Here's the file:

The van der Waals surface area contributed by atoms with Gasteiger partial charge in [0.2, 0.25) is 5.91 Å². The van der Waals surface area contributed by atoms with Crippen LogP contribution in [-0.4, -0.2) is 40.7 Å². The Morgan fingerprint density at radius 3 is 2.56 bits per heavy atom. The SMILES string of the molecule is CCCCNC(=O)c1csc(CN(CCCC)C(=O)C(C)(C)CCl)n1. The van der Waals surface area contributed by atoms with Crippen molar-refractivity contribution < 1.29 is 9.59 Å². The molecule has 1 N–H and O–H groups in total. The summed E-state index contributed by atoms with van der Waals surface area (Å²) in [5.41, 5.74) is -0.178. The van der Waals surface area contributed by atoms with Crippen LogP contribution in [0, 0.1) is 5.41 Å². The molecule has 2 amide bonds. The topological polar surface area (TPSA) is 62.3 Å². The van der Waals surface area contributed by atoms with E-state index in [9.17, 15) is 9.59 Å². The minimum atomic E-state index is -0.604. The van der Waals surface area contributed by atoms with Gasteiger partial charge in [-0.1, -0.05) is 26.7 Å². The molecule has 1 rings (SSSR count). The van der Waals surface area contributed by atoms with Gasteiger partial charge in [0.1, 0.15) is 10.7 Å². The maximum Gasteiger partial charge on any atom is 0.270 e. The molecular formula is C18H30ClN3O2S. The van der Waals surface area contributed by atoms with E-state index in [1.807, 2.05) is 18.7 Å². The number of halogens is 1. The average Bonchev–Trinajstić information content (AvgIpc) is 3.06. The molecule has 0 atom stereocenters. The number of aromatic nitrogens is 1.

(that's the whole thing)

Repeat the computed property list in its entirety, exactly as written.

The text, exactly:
The van der Waals surface area contributed by atoms with Gasteiger partial charge in [0.2, 0.25) is 5.91 Å². The van der Waals surface area contributed by atoms with Crippen LogP contribution in [-0.4, -0.2) is 40.7 Å². The Morgan fingerprint density at radius 3 is 2.56 bits per heavy atom. The SMILES string of the molecule is CCCCNC(=O)c1csc(CN(CCCC)C(=O)C(C)(C)CCl)n1. The van der Waals surface area contributed by atoms with Crippen molar-refractivity contribution < 1.29 is 9.59 Å². The molecule has 1 N–H and O–H groups in total. The summed E-state index contributed by atoms with van der Waals surface area (Å²) in [5.41, 5.74) is -0.178. The van der Waals surface area contributed by atoms with Crippen LogP contribution in [0, 0.1) is 5.41 Å². The molecule has 2 amide bonds. The topological polar surface area (TPSA) is 62.3 Å². The van der Waals surface area contributed by atoms with E-state index in [9.17, 15) is 9.59 Å². The minimum atomic E-state index is -0.604. The van der Waals surface area contributed by atoms with Gasteiger partial charge in [-0.1, -0.05) is 26.7 Å². The molecule has 1 rings (SSSR count). The van der Waals surface area contributed by atoms with Gasteiger partial charge in [0.1, 0.15) is 10.7 Å². The maximum Gasteiger partial charge on any atom is 0.270 e. The molecular formula is C18H30ClN3O2S. The van der Waals surface area contributed by atoms with E-state index in [1.807, 2.05) is 18.7 Å². The number of halogens is 1. The average Bonchev–Trinajstić information content (AvgIpc) is 3.06. The molecule has 0 atom stereocenters. The number of aromatic nitrogens is 1.